Why Community and Monasteries Matter


Monasteries are not just for monastics, they are places where teachings and lineages and the rich living experience and vows of Buddhism are passed on to future generations. It takes more than the practice of individual Buddhists to carry on Buddhism. Buddhism and it’s rich traditions have only survived because Buddhists from so many countries have painstakingly translated, studied, taught, meditated and kept vows.

We may think we have made progress as individuals, but it is in the melting pot of community that we see if we have grown. Are we more kind, compassionate and patient, or are we more judgemental and unwholesome?

The Buddha said the Dharma would not flourish unless there was a four fold Sangha or community. Lay women, lay men, (householder yogis) and fully ordained monks and nuns. He said Buddhism had not really taken root in a country until fully ordained monastics were present, as they kept vows and acted as a stabilising force and a focus for gathering teaching and translations together. Monasteries are a haven of peace, study and refuge for the lay community also.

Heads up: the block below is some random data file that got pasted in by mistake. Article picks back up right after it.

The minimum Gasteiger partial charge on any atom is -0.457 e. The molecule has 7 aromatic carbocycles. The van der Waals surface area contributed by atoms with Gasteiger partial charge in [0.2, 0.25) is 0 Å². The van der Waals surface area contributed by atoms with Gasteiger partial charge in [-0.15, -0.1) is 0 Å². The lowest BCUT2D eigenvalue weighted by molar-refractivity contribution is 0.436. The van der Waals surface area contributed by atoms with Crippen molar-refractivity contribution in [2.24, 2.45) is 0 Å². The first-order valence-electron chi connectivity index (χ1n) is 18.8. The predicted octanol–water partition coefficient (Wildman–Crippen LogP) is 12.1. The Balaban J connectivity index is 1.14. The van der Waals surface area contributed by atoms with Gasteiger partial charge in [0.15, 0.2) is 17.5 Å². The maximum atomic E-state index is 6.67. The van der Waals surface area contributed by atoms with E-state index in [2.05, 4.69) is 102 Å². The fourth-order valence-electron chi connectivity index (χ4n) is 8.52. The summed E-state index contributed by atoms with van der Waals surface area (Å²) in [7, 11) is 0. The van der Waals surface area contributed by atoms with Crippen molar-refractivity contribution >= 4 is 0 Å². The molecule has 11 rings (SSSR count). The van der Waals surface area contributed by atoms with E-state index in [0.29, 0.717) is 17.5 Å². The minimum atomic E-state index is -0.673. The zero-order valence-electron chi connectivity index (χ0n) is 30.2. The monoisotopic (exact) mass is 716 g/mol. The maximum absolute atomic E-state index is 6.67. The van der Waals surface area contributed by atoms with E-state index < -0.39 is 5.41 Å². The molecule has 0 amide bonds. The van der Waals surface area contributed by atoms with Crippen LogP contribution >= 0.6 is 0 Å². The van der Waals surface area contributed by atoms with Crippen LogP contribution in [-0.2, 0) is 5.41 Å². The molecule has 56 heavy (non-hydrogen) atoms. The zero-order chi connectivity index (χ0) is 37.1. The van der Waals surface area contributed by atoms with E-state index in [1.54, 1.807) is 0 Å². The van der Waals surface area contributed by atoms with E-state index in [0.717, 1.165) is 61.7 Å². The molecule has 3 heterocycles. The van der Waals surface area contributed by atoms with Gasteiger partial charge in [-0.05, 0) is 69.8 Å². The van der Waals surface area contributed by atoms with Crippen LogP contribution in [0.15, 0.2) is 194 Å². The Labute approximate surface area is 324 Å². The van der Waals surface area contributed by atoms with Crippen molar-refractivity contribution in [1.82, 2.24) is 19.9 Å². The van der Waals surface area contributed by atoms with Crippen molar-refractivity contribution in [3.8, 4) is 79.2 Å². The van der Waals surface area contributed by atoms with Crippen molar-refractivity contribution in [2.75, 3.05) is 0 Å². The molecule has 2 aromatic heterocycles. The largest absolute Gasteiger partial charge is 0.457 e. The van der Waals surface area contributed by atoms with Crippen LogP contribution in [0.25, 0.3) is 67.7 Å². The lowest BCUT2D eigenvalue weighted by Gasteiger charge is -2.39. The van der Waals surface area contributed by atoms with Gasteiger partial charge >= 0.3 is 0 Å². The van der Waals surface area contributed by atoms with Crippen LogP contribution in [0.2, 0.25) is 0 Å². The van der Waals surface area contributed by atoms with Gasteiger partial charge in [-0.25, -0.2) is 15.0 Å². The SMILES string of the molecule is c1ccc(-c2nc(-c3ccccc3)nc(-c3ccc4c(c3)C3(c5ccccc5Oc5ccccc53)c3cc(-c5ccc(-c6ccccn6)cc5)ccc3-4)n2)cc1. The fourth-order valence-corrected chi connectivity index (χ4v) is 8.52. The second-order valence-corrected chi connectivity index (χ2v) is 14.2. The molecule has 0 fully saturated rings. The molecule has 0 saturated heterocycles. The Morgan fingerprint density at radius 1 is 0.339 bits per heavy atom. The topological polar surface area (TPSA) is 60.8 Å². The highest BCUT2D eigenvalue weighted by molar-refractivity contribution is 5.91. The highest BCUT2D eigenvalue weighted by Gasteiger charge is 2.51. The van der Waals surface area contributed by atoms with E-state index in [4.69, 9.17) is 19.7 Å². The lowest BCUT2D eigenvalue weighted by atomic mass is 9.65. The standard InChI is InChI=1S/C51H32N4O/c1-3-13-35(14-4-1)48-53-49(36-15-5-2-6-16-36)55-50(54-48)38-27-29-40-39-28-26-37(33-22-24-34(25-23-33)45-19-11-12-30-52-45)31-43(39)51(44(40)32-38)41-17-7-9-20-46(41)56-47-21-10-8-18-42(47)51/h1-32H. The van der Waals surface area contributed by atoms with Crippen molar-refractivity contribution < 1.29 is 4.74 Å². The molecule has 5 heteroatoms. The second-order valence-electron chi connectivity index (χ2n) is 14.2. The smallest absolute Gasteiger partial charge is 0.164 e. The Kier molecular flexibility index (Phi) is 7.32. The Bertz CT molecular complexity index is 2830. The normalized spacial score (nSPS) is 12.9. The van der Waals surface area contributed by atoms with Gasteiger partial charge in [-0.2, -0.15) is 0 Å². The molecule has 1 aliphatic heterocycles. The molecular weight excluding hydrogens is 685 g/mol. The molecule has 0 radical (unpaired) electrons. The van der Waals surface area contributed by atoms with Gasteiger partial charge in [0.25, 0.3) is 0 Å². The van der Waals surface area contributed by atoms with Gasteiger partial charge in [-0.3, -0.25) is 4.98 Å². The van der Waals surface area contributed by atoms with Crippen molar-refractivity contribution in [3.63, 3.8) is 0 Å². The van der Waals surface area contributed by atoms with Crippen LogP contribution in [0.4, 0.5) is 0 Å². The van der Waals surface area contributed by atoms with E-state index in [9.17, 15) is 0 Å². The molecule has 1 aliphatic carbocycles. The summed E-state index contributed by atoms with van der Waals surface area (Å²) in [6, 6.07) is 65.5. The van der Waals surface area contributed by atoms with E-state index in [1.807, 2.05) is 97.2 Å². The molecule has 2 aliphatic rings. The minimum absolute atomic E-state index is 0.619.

Increasingly in the world there is a lot of isolation, depression and loneliness. People are isolated from each other and cut off from their own inner goodness. Instead entertainment, technology and social media grab at their attention replacing real world relationships and mentoring so essential for well being and fulfilment.

‘If we suffer, it is because we have forgotten that we belong to each other’ – Mother Theresa.

Community is important, as a way to grow, to create a legacy, to increase wisdom and merit and to preserve the teachings and create a more peaceful, connected, compassionate and sane world.